the first is that the speed has been limited to 310km/h.not the 355km/h.and when they arrange the timetable,for example,when you can finish the journy with 3 hours,they will write 3 hour and 15 mins in the table,and the drivers will follow the timetable,they will drive slightly above 290KM/H,and coud reach the destination on time.thus when a delay is happened they will drive a little faster at aroud 300+km/H,so you can see the train running at 310 km/h some time.we call this phenomenon that the timetable is too loose.

the second is that now the trains have too many stops,in past the train could pass the capital cities,and it is quite common.todayseldom.And several months ago,a ridulous rule has been send the drivers tha they can not accelerate the train too fast,to reduce the feeling tha pushing the back!!!! so absurd.

the last is that the time wasted in some mega cities in too much.Such as from Guangzhou South to Guangzhou North,from Shenyang north to the real high speed line.this problem has been discussed on this thread about the position of the new railway station.

Some pictures
Real distance between Wuhan and Guangzhou North is 922km which means at 2 hours 46 minutes the average speed would have been 333km/h. But did trains actually run between Wuhan and Guangzhou North in 2:46 as scheduled (I.e. NOT some kind if test or trial service) service? Is there any reliable source such as timetable from 2009?
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Old February 26th, 2014, 03:12 PM   #7505
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Quote:
Originally Posted by Pansori View Post
Real distance between Wuhan and Guangzhou North is 922km which means at 2 hours 46 minutes the average speed would have been 333km/h. But did trains actually run between Wuhan and Guangzhou North in 2:46 as scheduled service?
YEP, these train are those with no stop,on Dec 26,2009,the first train leave Guangzhou North staiton at 9:00 and reach Wuhan at 11:46. Those have more stops are slower
TEST run has a top speed 394KM/H

Last edited by flankerjun; February 26th, 2014 at 04:08 PM.
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Old February 26th, 2014, 09:49 PM   #7506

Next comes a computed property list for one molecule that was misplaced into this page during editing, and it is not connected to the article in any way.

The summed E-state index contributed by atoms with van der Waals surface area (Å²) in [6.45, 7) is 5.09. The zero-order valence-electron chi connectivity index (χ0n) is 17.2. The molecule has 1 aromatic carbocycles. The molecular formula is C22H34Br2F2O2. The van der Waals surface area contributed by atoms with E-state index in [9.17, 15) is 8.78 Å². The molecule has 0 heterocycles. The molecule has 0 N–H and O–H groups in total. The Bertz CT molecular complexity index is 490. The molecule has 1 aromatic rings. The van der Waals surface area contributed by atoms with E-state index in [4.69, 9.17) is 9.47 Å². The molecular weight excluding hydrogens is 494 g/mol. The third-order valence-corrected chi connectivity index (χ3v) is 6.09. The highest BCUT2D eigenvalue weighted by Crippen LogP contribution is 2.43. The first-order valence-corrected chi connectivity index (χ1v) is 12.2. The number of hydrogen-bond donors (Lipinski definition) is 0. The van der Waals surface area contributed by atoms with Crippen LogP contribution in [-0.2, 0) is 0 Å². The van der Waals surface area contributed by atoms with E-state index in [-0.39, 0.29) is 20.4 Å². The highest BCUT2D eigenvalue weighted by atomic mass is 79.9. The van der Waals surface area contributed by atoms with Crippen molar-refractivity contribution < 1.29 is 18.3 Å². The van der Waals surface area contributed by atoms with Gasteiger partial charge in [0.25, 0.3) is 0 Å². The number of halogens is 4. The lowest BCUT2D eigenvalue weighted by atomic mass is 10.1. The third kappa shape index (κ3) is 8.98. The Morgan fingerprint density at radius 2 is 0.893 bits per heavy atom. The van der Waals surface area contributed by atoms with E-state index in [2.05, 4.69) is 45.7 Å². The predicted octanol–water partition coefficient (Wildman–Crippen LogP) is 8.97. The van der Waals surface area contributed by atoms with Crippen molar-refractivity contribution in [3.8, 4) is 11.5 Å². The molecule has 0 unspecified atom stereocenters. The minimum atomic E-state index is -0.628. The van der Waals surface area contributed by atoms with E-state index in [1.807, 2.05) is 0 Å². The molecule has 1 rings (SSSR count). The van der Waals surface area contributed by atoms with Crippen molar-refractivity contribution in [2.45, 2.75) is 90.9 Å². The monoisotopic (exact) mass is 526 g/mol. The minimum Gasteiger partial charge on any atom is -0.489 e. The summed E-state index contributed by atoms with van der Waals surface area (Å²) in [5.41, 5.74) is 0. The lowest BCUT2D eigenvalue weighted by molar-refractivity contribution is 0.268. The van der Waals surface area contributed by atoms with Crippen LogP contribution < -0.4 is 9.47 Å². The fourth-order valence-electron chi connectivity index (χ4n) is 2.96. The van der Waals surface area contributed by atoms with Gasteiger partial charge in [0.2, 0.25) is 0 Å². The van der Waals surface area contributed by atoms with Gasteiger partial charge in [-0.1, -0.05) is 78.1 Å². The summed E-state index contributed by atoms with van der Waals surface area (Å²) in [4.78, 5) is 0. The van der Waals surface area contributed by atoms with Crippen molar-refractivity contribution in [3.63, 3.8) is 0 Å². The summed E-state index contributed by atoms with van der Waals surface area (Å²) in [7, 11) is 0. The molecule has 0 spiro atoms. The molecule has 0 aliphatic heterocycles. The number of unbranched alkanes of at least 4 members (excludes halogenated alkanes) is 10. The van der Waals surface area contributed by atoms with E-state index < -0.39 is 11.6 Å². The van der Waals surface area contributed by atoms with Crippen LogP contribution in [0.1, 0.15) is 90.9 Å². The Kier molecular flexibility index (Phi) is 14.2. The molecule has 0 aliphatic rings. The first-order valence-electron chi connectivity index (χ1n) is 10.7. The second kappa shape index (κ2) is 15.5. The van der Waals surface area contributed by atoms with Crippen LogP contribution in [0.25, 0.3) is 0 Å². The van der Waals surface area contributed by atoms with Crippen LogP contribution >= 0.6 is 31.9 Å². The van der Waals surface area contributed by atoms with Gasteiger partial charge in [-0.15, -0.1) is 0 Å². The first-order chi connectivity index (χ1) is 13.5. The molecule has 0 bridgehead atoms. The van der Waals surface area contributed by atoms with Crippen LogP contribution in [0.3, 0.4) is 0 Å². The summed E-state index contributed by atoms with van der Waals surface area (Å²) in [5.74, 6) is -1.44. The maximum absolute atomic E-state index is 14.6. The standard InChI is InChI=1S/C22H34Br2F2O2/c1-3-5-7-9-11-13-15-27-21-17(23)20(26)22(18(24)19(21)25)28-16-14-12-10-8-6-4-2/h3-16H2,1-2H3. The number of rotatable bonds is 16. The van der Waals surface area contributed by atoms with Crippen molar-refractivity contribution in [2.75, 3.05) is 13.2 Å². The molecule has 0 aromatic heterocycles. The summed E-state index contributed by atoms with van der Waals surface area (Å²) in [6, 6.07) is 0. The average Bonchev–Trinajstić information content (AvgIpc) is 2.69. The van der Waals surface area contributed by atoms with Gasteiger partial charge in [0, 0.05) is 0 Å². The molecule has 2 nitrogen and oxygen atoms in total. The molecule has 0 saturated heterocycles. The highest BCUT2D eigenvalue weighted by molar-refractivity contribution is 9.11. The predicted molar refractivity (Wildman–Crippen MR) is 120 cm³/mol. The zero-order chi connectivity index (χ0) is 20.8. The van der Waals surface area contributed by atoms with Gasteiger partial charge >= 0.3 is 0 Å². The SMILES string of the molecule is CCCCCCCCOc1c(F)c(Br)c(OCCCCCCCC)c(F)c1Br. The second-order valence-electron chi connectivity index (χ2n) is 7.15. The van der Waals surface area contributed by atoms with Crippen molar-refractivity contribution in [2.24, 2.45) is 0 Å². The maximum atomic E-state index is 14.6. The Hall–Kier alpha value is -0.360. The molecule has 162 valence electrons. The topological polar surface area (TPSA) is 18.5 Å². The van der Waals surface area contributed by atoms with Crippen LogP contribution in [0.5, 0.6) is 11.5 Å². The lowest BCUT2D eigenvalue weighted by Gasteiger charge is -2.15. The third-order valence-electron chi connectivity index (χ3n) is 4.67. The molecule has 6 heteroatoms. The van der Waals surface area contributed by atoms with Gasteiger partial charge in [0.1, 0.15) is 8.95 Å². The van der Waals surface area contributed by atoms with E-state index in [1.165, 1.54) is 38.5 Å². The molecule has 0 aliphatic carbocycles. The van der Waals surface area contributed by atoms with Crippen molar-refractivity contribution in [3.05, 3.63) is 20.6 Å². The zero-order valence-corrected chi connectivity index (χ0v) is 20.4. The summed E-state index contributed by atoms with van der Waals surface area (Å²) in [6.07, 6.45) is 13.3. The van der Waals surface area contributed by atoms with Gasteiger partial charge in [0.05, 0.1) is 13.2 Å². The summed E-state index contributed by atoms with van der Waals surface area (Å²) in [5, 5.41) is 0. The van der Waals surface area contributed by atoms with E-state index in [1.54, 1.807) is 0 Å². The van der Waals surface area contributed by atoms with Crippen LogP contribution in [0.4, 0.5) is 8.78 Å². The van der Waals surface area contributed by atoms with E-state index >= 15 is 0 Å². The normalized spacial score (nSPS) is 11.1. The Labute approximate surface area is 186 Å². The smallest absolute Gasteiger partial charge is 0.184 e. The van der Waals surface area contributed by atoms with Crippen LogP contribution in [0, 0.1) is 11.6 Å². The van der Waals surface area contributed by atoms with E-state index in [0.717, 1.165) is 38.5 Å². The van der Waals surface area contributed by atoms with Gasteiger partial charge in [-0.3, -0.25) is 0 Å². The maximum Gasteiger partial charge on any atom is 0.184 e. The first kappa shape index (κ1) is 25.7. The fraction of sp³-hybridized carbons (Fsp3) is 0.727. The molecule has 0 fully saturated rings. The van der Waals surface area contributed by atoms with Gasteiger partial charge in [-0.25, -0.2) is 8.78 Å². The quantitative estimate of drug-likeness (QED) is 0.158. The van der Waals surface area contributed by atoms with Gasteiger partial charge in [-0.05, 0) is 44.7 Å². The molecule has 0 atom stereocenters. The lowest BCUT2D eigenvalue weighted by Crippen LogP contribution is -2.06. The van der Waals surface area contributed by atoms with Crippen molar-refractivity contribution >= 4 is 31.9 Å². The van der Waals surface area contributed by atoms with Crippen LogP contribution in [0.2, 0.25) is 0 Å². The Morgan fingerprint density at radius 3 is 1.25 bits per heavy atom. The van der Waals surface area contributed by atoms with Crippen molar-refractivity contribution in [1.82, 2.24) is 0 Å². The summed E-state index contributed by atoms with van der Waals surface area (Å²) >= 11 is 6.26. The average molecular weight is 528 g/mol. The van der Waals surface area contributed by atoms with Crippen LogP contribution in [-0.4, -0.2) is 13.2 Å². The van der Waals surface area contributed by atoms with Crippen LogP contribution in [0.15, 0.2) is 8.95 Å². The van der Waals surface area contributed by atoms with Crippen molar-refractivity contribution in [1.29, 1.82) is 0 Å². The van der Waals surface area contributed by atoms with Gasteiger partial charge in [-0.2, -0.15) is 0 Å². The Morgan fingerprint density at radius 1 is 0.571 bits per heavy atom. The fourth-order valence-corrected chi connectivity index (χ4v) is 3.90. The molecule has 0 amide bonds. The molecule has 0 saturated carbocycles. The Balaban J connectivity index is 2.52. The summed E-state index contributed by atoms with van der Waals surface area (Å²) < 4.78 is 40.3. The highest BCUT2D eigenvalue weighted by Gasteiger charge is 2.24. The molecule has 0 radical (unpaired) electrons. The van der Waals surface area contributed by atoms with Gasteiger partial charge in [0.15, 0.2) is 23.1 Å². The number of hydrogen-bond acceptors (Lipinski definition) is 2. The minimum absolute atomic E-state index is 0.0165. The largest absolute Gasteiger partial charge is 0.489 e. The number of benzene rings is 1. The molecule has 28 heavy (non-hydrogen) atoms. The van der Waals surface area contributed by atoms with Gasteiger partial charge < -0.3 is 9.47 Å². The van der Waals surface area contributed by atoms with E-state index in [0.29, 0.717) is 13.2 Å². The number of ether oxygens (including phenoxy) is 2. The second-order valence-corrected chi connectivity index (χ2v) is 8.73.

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Quote:
Originally Posted by flankerjun View Post
<snip>
It will be nice to see those type of numbers again.
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Old February 26th, 2014, 11:40 PM   #7507
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Quote:
Originally Posted by Pansori View Post
Judging from that speed profile average speed is certainly not 310km/h. Perhaps around 275-280km/h. This is matching with known fastest average speeds between Beijing and Shanghai or Beijing and Guangzhou where fastest services do something in the range of 265-280km/h average.

At 350km/h max for longer distances with few stops it's realistic to achieve 310-320km/h average. With 380km/h max it could be up to 340-350km/h average at the most. It's virtually impossible to achieve 370km/h average with 380km/h max or 340km/h with 350km/h respectively.
The drops in speed on that plot is due to GPS losing the signal in the tunnels. So average speed is 310km/h.

Also, even if the drops were stops, this does not change the point I am trying to make. Trains do not slow down drastically in any section of the line and keep the speed around 310km/h.

Anyhow, it is not that important. When we have non-stop 380km/h trains between Beijing and Shanghai, we will see the speed profile.
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Old February 26th, 2014, 11:41 PM   #7508
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Quote:
Originally Posted by flankerjun View Post
Amazing picture, thanks for sharing, any chance higher res?
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Old February 27th, 2014, 02:22 AM   #7509
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Quote: